A Message from Superintendent of Schools Richard S. Rozakis

What kind of education do the children of Babylon deserve? When your sons and daughters leave the house on their way to school, they are embarking on a new adventure. Their teachers are working hard to bring them fresh, exciting and interesting lessons. They are going to hear, see and experience things that may be brand new to them. They will be challenged to think analytically and solve problems. They will be asked to communicate effectively both orally and in writing.              

Your children are encouraged to work collaboratively, are challenged to question the source of information and to evaluate its validity. They read for information, and present arguments or explanations based on what they have read. They are asked to articulate well-informed opinions and to back their convictions with facts. They are constantly exposed to new vocabulary, which expands their use of the language. Every learning experience helps them connect and transfer ideas and concepts so what they are learning becomes the foundation for what they will learn tomorrow.               

What I have been describing is known as the Common Core Learning Standards, and they are the bedrock of a 21st century education. The Common Core prepares students to pursue lifelong learning, develop deep interests and habits of mind, and decipher from the overload of daily information those things which matter most, in order to live prosperous and enriched lives and remain informed citizens.   

This is the education that your children deserve - just as much as they deserve, and receive, a safe and supportive school environment, teachers who are talented and dedicated and administrators who care about them as individual people and not test scores. They also deserve a daily school experience that brings them that “aha!” moment of discovery and satisfaction that accompanies the completion of rigorous work. With that, they will get the guidance and support they need along the way.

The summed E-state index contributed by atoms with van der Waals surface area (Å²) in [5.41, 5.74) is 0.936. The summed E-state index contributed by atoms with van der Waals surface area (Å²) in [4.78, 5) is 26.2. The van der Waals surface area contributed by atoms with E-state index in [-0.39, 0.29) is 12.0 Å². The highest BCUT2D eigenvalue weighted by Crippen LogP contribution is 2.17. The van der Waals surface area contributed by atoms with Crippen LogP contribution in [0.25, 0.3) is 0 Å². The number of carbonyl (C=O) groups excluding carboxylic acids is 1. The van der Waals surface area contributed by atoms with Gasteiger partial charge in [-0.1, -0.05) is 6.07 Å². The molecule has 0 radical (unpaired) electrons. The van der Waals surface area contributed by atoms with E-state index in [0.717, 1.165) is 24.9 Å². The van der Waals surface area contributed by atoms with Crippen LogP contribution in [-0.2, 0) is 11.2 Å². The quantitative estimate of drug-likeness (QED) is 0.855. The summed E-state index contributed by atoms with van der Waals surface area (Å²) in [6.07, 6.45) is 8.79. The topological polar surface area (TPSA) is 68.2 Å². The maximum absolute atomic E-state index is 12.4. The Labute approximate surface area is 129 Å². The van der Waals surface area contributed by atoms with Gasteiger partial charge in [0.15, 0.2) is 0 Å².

I am ever mindful that we are educating the next generation of visionaries, innovators, artists and leaders. I am ever vigilant for new ideas that work to improve the educational experience of ALL children. I recently read in the Fall 2012 edition of Scholastic Administrator that according to the Bureau of Labor Statistics, 20.5 million new jobs will be added to the U.S. economy by 2020. Among these will be 3.5 million in health care, 1.4 million in design and construction and nearly one million in computer and information technology. Our students are already poised to have their pick of these careers because of the top-rate 21st century education they are receiving right now.

We are counting on parents and relatives to play a vital role in every student’s education. We need adults to have conversations that help young people develop well-informed opinions and critical decisions by using evidence and pursue their interests with knowledge and self-confidence. Encourage your children to read newspapers and magazines and to watch the news with you; then have discussions about the information they have seen and heard. Have serious dialogues about what sites your older children visit on the Internet and what they are learning from these visits. Ask your children every day, “What did you learn in school today?” and do not accept the standard, “Oh, nothing” as an answer. Ask students why they think what they’re learning is important and help them make connections between school and life.

     Lastly, celebrate your children’s’ successes, large and small. Children should be congratulated for learning something new, for trying something outside of their comfort zone and for applying themselves to their work every day. Tell them how proud you are of them. They deserve it.